Mill operator says he was targeted by anti-union boss for political opinions

By Jim Boyle | Oct 9, 2014

A former mill operator at a South Philadelphia recycling plant says that one of his managers had an agenda to get him fired because of his pro-union stance, according to a wrongful termination suit filed at the Philadelphia Court of Common Pleas.

Ronald Schultz, of Philadelphia, says the actions by his manager and former employer, EMR/SPC, constituted a breach of contract against his union, Local 676, and the reasons given for his termination in March 2014 defamed his reputation.

According to the suit, Schultz had a good working relationship with management at the South Philadelphia plant for the first two years of his employment, with excellent performance reviews.

In 2010, a new human resources director, Stephen D'Ottavi, joined the company and immediately began to target Schultz because of his vocal support of his union. The claim says that D'Ottavi singled Schultz out for numerous disciplinary write-ups for minor infractions, allegedly to create a paper record that would justify Schultz's firing.

Schultz received notification in November 2013 that he had been terminated and requested a grievance hearing, under the advice of his union representation.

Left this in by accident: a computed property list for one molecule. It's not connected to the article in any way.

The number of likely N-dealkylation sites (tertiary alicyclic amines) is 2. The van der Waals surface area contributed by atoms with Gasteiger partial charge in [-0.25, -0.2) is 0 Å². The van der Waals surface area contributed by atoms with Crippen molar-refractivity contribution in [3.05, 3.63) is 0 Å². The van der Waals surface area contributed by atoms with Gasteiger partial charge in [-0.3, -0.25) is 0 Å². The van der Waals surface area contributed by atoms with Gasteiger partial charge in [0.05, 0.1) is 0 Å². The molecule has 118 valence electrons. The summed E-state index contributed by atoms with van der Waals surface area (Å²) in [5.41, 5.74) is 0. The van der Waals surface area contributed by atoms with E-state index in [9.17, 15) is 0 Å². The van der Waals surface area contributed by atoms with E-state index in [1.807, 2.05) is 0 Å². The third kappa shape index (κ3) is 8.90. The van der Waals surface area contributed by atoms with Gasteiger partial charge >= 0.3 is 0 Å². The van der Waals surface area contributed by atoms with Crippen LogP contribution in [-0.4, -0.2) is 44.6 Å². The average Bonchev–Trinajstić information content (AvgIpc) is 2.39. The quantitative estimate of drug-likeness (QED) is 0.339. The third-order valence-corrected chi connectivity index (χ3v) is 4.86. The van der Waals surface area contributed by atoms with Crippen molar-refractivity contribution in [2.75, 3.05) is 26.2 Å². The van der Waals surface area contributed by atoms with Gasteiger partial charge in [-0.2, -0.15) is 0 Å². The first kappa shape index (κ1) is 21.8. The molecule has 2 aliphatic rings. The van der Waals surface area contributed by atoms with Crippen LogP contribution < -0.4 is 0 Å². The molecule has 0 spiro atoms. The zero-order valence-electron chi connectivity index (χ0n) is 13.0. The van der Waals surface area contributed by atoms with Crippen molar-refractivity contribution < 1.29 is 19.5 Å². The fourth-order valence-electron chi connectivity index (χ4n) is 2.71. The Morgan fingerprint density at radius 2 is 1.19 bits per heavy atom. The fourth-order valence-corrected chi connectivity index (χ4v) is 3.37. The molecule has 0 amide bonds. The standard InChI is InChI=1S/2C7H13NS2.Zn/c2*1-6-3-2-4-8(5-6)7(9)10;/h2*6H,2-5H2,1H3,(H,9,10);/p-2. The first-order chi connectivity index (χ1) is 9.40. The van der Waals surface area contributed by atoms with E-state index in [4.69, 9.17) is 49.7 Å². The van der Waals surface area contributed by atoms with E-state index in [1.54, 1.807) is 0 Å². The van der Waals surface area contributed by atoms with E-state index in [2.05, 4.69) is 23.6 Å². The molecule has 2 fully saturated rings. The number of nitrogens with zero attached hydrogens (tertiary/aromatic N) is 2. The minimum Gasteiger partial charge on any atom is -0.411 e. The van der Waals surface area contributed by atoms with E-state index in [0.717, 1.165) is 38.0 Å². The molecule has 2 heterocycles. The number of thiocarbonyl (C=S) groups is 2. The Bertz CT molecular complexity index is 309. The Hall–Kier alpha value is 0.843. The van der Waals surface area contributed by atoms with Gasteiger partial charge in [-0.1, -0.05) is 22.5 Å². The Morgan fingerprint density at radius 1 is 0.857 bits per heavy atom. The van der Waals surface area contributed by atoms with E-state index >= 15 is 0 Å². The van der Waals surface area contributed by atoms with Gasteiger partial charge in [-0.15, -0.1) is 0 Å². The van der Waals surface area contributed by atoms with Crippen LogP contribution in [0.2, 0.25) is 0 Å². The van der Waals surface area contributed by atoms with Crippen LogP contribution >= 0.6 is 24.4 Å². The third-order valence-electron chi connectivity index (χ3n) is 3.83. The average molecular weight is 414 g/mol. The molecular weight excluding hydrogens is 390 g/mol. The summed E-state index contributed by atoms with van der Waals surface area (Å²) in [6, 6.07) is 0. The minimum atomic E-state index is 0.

The complaint alleges that D'Ottavi approached Schultz and asked what it would take to not take the matter to a grievance procedure. Schultz says in the claim that he interpreted the question as an overture to a bribe. The plaintiff replied that nothing could be done and continued to file the grievance.

While waiting for the hearing to be scheduled, Schultz continued to work for EMR/SPC at the metal recycling facility in Camden, N.J. On March 5, 2014, the mill shut down at 6 p.m. from a backup of materials in the feeder. The claim says such incidents are common at a metal recycling plant when misshapen objects clog up the machinery.

Schultz, who was operating the crane that fed material to the recycling belt, spent the rest of his shift helping clear the blockage. When he returned the next day, he continued to help with clean-up when a co-worker accused Schultz of deliberately shutting down the mill. The plaintiff says he sarcastically replied, "Oh, yeah, I shut down the mill."

The complaint says those comments were twisted into an admission of guilt by D'Ottavi, who terminated Schultz's employment immediately. At an unemployment compensation hearing in June 2014, D'Ottavi admitted that he did not consult with the union business agent, as required by Local 676's contract with EMR/SPC.

Schultz seeks declaratory and injunctive relief against D'Ottavi and EMR/SPC, including the reinstatement of his position at the plant. He also seeks compensatory damages for lost wages and benefits, plus punitive damages.

The plaintiff is represented by Thomas McGlaughlin of the McGlaughlin Law Group.

The case ID is 140901457.

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